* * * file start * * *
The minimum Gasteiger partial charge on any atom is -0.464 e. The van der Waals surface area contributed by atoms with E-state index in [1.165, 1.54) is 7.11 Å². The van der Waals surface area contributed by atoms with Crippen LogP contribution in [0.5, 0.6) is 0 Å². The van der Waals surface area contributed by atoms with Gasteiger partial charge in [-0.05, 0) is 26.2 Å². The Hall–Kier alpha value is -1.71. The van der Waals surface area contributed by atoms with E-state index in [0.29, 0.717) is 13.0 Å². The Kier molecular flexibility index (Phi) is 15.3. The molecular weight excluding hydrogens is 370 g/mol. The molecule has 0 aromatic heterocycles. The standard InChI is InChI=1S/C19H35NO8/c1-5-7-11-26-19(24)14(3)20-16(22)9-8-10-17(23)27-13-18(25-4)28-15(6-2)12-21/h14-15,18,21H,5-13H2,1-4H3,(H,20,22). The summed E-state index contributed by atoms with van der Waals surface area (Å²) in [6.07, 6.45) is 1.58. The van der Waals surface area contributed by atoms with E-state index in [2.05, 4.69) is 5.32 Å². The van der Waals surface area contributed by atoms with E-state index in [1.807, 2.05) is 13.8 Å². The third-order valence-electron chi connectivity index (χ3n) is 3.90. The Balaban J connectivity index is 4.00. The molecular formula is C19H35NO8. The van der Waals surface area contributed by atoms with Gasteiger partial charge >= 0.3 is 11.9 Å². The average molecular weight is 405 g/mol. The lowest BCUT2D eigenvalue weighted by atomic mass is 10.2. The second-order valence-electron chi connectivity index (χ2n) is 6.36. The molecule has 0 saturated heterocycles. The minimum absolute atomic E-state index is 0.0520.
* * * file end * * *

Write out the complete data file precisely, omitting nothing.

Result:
The minimum Gasteiger partial charge on any atom is -0.464 e. The van der Waals surface area contributed by atoms with E-state index in [1.165, 1.54) is 7.11 Å². The van der Waals surface area contributed by atoms with Crippen LogP contribution in [0.5, 0.6) is 0 Å². The van der Waals surface area contributed by atoms with Gasteiger partial charge in [-0.05, 0) is 26.2 Å². The Hall–Kier alpha value is -1.71. The van der Waals surface area contributed by atoms with E-state index in [0.29, 0.717) is 13.0 Å². The Kier molecular flexibility index (Phi) is 15.3. The molecular weight excluding hydrogens is 370 g/mol. The molecule has 0 aromatic heterocycles. The standard InChI is InChI=1S/C19H35NO8/c1-5-7-11-26-19(24)14(3)20-16(22)9-8-10-17(23)27-13-18(25-4)28-15(6-2)12-21/h14-15,18,21H,5-13H2,1-4H3,(H,20,22). The summed E-state index contributed by atoms with van der Waals surface area (Å²) in [6.07, 6.45) is 1.58. The van der Waals surface area contributed by atoms with E-state index in [2.05, 4.69) is 5.32 Å². The van der Waals surface area contributed by atoms with E-state index in [1.807, 2.05) is 13.8 Å². The third-order valence-electron chi connectivity index (χ3n) is 3.90. The Balaban J connectivity index is 4.00. The molecular formula is C19H35NO8. The van der Waals surface area contributed by atoms with Gasteiger partial charge >= 0.3 is 11.9 Å². The average molecular weight is 405 g/mol. The lowest BCUT2D eigenvalue weighted by atomic mass is 10.2. The second-order valence-electron chi connectivity index (χ2n) is 6.36. The molecule has 0 saturated heterocycles. The minimum absolute atomic E-state index is 0.0520.